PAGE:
The effect of a protein-polyphenol nutritional intervention on the skeletal muscle metabolic and functional response to eccentric exercise and resistance exercise training
Date: 26 April 2021
University of Exeter
Doctor of Philosophy
Skeletal muscle is a dynamic tissue providing key mechanical and metabolic functions and is the principal reservoir for amino acid storage in the body. Ingesting dietary proteins increases the rate of amino acid deposition into skeletal muscle, creating net positive protein balance. Strategies targeting the synthesis of myofibrillar ...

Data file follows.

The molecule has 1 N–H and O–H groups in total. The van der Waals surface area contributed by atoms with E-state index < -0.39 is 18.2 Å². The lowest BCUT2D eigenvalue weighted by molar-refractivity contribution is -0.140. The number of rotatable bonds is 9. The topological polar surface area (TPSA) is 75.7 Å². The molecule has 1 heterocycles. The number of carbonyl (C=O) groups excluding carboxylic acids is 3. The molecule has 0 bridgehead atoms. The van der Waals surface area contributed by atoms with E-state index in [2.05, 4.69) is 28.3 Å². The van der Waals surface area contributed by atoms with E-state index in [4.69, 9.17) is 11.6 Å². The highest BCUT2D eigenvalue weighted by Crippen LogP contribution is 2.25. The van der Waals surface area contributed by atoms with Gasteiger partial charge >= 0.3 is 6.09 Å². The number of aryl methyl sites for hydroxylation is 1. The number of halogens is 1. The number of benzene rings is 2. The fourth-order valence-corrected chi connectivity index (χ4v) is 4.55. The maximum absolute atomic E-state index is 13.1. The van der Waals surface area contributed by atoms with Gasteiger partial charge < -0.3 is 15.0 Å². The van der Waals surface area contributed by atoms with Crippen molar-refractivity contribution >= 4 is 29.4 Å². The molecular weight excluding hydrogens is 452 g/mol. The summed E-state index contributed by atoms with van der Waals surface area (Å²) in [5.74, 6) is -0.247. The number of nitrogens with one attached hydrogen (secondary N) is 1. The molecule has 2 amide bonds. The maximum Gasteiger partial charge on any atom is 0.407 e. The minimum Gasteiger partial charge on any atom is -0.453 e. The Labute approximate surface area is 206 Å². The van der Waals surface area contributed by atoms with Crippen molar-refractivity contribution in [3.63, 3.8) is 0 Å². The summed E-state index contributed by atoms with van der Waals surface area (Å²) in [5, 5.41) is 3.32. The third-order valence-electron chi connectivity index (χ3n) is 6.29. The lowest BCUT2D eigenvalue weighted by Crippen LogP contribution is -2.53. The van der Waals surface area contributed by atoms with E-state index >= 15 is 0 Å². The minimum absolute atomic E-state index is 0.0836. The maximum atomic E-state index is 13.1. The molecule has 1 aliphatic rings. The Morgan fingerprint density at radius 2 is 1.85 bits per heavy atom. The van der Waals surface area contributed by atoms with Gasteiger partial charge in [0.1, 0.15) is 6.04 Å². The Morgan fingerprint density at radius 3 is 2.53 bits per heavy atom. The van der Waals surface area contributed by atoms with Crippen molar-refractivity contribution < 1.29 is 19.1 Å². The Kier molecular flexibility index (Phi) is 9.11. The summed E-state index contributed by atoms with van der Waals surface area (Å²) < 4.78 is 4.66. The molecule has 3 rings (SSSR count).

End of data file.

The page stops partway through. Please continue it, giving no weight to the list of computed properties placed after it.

Skeletal muscle is a dynamic tissue providing key mechanical and metabolic functions and is the principal reservoir for amino acid storage in the body. Ingesting dietary proteins increases the rate of amino acid deposition into skeletal muscle, creating net positive protein balance. Strategies targeting the synthesis of myofibrillar proteins in particular have been demonstrated to accelerate recovery from muscle damage or enhance adaptations to a period of resistance-type exercise training. However, evidence that myofibrillar protein synthesis per se dictates these outcomes is largely circumstantial due to a lack of interventional studies using direct measures of muscle metabolism. The studies included in this thesis aimed to investigate the effects of a commercially available protein and polyphenol nutritional intervention (PPB) on recovery from muscle-damaging eccentric exercise and adaptations to resistance-type exercise training. The overarching hypothesis was that PPB would accelerate recovery and adaptations to resistance-type exercise training, and that by using such models, myofibrillar protein synthesis and a dampening of inflammation would be identified as essential for recovery and adaptation. Firstly, the anabolic response to PPB was characterised in 20 recreationally active males and females compared to an isocaloric carbohydrate placebo (PLA). Myofibrillar fractional synthesis rate (myoFSR) increased from 0.019 ± 0.007 and 0.013 ± 0.003 %·h-1 during the basal period to 0.028 ± 0.006 and 0.026 ± 0.003 %·h-1 following consumption of PLA and PPB respectively (P < 0.05). Versus PLA, PPB increased postprandial plasma amino acid concentrations (P < 0.001) and induced positive net protein balance (P < 0.001). This postprandial anabolic milieu was subsequently hypothesised to promote recovery from 300 maximal unilateral eccentric contractions, as previous work has identified that eccentric exercise damages contractile proteins and increases rates of myofibrillar protein synthesis versus concentric exercise, implying a greater demand for amino acids. Corrected to the contralateral control leg, eccentric exercise impaired muscle function for 5 days in PLA, which was completely prevented by PPB (interaction; P < 0.05). However, contrary to the hypothesis, these data are the first to show that myoFSR measured following 2H2O consumption was unaffected by PPB intervention over a postprandial, overnight and early stage of recovery, corresponding to 24 – 27 h, 27 – 36 h, and 24 – 72 h after eccentric exercise. Gene ontology and cluster analysis indicated that inflammatory and regenerative signalling pathways were upregulated following muscle damage, but this was unaffected by PPB. Interestingly, myoFSR was ~35% greater with PPB versus PLA (P < 0.05) only during the latter stages of the investigation when muscle damage had largely resolved. Applying this intervention to a model of unilateral resistance-type exercise training, the third study in this thesis aimed to characterise the time course of training adaptations with PPB relative to a time-matched, untrained contralateral leg, for the first time. Extending on the results of the previous study, it was hypothesised that PPB would promote myoFSR over 48 h following a single training session and accelerate adaptations to resistance-type exercise training. Following the onset of training, myoFSR was significantly greater with PPB (2.01 ± 0.15 versus 1.51 ± 0.16 %·d-1, pooled across leg, P < 0.05). Relative to the untrained leg (%U), PPB increased muscle function (PLA: 102.6 ± 3.9 %U pre-training to 100.8 ± 2.4 %U at session 10; PPB: 99.9 ± 1.8 %U pre-training to 107.2 ± 2.4 %U session 10; time x group interaction P < 0.05), whereas maximal isometric contraction strength increased in both groups. Following 30 sessions, training increased muscle strength (P < 0.05) and function (P < 0.01) by 9.6 ± 5.7% and 9.4 ± 4.9% respectively in PLA, with no additional effect of PPB (8.4 ± 3.8% and 14.0 ± 5.6% increase in strength and function, respectively). Type II, but not type I, fibre cross-sectional area increased with PPB (time x group interaction P < 0.05). By detailing the time-course of recovery and prolonged training, these data show for the first time that accelerated recovery from muscle damage is not explained by myofibrillar protein synthesis or a dampening of inflammation. Using powerful unilateral study designs allowing for intra-individual control, this thesis demonstrates that only once recovery is resolved does protein-polyphenol intervention improve myofibrillar protein synthesis, whereby it accelerates the early functional improvements during resistance-type exercise training and increases type II fibre hypertrophy.
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